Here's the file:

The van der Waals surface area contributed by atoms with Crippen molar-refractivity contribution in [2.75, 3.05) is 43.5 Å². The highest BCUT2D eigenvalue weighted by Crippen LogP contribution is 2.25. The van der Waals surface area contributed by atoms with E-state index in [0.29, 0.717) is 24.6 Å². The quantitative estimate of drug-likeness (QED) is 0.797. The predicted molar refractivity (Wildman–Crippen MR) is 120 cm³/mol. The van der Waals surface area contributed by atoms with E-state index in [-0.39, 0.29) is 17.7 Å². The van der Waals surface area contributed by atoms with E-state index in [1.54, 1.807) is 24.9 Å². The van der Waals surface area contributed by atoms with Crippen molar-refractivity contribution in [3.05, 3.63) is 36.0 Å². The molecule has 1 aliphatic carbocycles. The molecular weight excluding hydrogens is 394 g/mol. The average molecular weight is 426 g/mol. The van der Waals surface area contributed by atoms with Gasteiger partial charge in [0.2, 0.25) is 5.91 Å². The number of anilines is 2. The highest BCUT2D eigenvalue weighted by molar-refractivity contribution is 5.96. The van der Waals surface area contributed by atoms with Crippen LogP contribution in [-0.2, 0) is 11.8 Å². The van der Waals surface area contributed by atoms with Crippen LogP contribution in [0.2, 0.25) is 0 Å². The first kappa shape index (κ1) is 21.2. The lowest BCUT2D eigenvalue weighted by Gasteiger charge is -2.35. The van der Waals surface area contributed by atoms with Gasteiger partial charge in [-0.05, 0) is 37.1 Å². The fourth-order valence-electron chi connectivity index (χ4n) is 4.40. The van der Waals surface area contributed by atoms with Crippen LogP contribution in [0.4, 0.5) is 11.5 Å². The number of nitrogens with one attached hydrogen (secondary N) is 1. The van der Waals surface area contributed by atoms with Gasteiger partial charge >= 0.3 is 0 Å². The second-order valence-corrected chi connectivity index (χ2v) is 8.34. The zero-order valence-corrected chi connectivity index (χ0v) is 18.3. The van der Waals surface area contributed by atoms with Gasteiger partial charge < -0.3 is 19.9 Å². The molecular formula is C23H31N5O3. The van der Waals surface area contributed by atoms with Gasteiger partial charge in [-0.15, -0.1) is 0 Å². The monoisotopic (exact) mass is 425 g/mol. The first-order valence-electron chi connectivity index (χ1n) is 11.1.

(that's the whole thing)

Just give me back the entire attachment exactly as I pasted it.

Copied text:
The van der Waals surface area contributed by atoms with Crippen molar-refractivity contribution in [2.75, 3.05) is 43.5 Å². The highest BCUT2D eigenvalue weighted by Crippen LogP contribution is 2.25. The van der Waals surface area contributed by atoms with E-state index in [0.29, 0.717) is 24.6 Å². The quantitative estimate of drug-likeness (QED) is 0.797. The predicted molar refractivity (Wildman–Crippen MR) is 120 cm³/mol. The van der Waals surface area contributed by atoms with E-state index in [-0.39, 0.29) is 17.7 Å². The van der Waals surface area contributed by atoms with E-state index in [1.54, 1.807) is 24.9 Å². The van der Waals surface area contributed by atoms with Crippen molar-refractivity contribution in [3.05, 3.63) is 36.0 Å². The molecule has 1 aliphatic carbocycles. The molecular weight excluding hydrogens is 394 g/mol. The average molecular weight is 426 g/mol. The van der Waals surface area contributed by atoms with Gasteiger partial charge in [0.2, 0.25) is 5.91 Å². The number of anilines is 2. The highest BCUT2D eigenvalue weighted by molar-refractivity contribution is 5.96. The van der Waals surface area contributed by atoms with Crippen LogP contribution in [-0.2, 0) is 11.8 Å². The van der Waals surface area contributed by atoms with Crippen LogP contribution in [0.2, 0.25) is 0 Å². The first kappa shape index (κ1) is 21.2. The lowest BCUT2D eigenvalue weighted by Gasteiger charge is -2.35. The van der Waals surface area contributed by atoms with Gasteiger partial charge in [-0.05, 0) is 37.1 Å². The fourth-order valence-electron chi connectivity index (χ4n) is 4.40. The van der Waals surface area contributed by atoms with Crippen LogP contribution in [0.4, 0.5) is 11.5 Å². The number of nitrogens with one attached hydrogen (secondary N) is 1. The van der Waals surface area contributed by atoms with Gasteiger partial charge >= 0.3 is 0 Å². The second-order valence-corrected chi connectivity index (χ2v) is 8.34. The zero-order valence-corrected chi connectivity index (χ0v) is 18.3. The van der Waals surface area contributed by atoms with Gasteiger partial charge < -0.3 is 19.9 Å². The molecular formula is C23H31N5O3. The van der Waals surface area contributed by atoms with Gasteiger partial charge in [-0.15, -0.1) is 0 Å². The monoisotopic (exact) mass is 425 g/mol. The first-order valence-electron chi connectivity index (χ1n) is 11.1.